Bone Grafting for Implants
Do I have enough bone for dental implants?
After tooth extraction, if the walls of the socket are very thick, they may fill in naturally with bone in three months. However, when the walls of your socket are very thin (such as in your upper and lower front teeth), this type of healing will not be as predictable. At the time of a tooth extraction, the doctor may recommend the placement of a bone graft in order to fill the empty socket. This is referred to as a socket preservation. This step maintains the width and volume of bone you will need for implant placement several months later and make the outcome more predictable.
1. Inadequate Bone
2. Graft Material Placed
3. Implants Placed
If you are missing a tooth or a tooth was removed many years ago, there may be inadequate bone for placement of an implant. Your bony ridge may be extremely thin. In this case, a bone graft can be placed next to the thin bone and allowed to heal for up to four months. After the graft has fused to your pre-existing bone, the ridge will be re-entered and the implant placed. Bone grafting can usually be done as an in-office procedure. Many different bone-grafting materials are available, including your own bone.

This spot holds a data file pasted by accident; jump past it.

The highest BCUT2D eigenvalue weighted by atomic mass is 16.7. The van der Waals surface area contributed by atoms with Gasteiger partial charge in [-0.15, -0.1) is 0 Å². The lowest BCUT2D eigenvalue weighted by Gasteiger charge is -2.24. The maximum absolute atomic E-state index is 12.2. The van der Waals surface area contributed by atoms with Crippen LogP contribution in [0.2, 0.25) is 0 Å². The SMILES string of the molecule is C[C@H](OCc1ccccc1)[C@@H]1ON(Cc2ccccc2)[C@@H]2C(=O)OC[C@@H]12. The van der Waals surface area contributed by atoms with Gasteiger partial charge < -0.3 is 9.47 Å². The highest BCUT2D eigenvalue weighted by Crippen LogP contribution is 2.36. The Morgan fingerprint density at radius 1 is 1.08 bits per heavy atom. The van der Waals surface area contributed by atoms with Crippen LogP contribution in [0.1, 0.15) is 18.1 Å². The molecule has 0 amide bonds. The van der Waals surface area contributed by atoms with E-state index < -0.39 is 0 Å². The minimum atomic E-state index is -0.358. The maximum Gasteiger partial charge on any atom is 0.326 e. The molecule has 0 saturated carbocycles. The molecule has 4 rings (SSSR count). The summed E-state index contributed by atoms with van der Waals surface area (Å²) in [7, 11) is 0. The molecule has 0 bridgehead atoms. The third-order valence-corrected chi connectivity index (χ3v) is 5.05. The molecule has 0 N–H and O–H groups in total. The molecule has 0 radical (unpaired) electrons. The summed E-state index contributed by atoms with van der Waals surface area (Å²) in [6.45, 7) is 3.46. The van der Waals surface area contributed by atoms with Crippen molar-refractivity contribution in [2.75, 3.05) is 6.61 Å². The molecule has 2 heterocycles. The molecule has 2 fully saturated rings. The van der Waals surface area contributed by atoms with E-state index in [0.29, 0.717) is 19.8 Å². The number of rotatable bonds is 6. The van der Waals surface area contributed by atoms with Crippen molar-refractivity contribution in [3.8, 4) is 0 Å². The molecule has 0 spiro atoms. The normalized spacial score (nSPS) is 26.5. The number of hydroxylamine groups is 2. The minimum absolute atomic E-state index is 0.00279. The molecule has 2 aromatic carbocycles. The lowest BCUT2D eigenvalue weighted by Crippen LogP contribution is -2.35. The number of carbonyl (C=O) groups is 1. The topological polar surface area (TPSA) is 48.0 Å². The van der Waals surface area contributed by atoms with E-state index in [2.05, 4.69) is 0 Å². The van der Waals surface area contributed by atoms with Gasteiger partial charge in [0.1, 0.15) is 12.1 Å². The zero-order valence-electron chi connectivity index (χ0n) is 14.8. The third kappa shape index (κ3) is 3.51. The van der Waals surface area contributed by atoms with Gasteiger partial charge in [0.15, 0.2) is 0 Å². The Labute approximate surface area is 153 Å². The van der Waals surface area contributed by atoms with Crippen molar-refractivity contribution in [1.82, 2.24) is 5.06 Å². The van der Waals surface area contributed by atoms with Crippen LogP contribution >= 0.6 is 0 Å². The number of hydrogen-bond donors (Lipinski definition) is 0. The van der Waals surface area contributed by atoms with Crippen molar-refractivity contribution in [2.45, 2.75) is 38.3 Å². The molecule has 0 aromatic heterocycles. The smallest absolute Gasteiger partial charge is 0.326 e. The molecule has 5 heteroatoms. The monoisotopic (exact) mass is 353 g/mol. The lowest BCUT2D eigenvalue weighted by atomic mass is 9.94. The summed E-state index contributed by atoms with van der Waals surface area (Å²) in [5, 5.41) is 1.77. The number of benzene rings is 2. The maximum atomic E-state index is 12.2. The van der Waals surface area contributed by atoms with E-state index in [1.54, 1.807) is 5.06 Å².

1. Inadequate Bone
2. Graft Material and Implant Placed
You may also need bone grafting if the sinus cavities in your upper jaw are very large or low and extend into the tooth-bearing areas. This often occurs when teeth in the back of the upper jaw have been removed many years ago and the amount of bone available for implant placement is limited. A sinus grafting procedure is then required. It is most often performed in the office with local anesthesia and perhaps sedation. During this procedure, the membrane that lines the sinus is located and elevated. Bone is then added to restore the bone height and ensure that dental implants of an adequate length can be placed. This procedure can sometimes be performed at the time of implant placement.